Our weekly ventures into the world of the Internet and youth culture were maybe a little less successful. We had a brash video game designer testifying about his MMOG and power-ups which I guess could have been more embarrassing. I have less to say about Grace’s new tutor who appears to be into YouTube flash-mobby video type thingies (I really barely understood what was going on there). But at least I’m happy that Christian subplot seems to be out the window (perhaps I’m speaking too soon).
What I liked most about the episode was how the writers are playing Peter (and Cary) off Alicia (and the firm). Peter is trying to run a clean, plea bargain-free office to help restore his and its image. Cary is as inscrutable and driven as ever, and only Kalinda really understands him (I loved seeing it dawn on her that Cary was up to something with his traffic light bait-and-switch at the start of the episode). But Peter and Alicia had their best scenes together as they start to figure out how they’ll fight each other in court and endeavor to remain civil in their private life. Noth and Margulies spark off each other best with this kind of tension. His more relaxed dad-around-the-house act less year was necessary, but not as exciting to watch.
I must also reserve some praise for Fred Melamed (Sy Ableman!) as our new judge of the week. I hope his character wasn’t a one-off created because the show needed an extremely obviously Jewish man for the role this week, because I’d love to see him added to the rotation. His indignation at Alicia’s accusation was very nicely played. He genuinely seemed stunned by the idea that he would be biased in the case because of his religion, but mixed in a good amount of self-doubt that his dilemma seemed momentarily real (before Cary brought him back around). Also, his questions about guns and references to street fights: Every judge on this show needs a gimmick! He’s got one!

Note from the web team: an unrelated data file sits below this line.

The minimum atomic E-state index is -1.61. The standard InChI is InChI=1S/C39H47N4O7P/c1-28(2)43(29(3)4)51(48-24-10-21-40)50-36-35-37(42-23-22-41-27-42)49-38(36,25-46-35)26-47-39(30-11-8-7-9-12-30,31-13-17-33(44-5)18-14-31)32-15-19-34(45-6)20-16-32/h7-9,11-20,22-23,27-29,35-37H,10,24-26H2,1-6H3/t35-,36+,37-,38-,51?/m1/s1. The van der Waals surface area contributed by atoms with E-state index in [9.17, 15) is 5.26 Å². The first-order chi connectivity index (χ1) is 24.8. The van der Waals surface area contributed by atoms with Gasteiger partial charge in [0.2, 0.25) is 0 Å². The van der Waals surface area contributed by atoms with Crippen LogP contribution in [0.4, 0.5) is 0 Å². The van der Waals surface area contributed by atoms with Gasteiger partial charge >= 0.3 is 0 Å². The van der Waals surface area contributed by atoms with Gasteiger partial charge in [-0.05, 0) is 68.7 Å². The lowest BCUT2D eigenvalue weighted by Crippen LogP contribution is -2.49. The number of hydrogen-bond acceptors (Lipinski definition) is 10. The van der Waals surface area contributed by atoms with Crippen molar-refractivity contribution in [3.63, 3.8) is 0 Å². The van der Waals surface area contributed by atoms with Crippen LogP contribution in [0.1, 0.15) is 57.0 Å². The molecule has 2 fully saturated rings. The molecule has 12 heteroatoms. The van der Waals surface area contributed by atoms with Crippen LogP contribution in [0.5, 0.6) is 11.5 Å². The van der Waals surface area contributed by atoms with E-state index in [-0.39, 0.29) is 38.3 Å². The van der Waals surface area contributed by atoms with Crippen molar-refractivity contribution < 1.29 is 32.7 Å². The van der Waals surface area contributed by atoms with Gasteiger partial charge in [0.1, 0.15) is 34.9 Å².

For The Good Wife, this episode was largely routine plot-wise, not engaging in any of the complicated arc-juggling we’ve grown used to, more of a table-setter. But so far, I have no cause for concern. Looking forward to a strong third season.
- “Where you going?” “Court, I’m a lawyer!”
- “You are a Jew. We are both—“ “What is this, ultimate Frisbee? We only win by making them lose?”
- Sweet move by Kalinda lifting those crime scene photos.
- Judge Alan likes the assault weapon used in the suicide bomber video game. “What’s the range of fire?” “450 meters.” “Cool!"
- The hostility between the Muslim lobbyist and Eli when he fired him confused me a little. He was more mad at Alicia than Eli but seemed to direct all his fire at Eli, unless there was something I was missing.
- “Diane thinks I’m going too hard on you. Am I? Going too hard?” Oh my.
- “Arab spring. Sort of like Irish spring, but with Arabs.”
- What to make of that last shot, Alicia’s trepidation? I don’t know. But drama for Will and Alicia can’t be far off.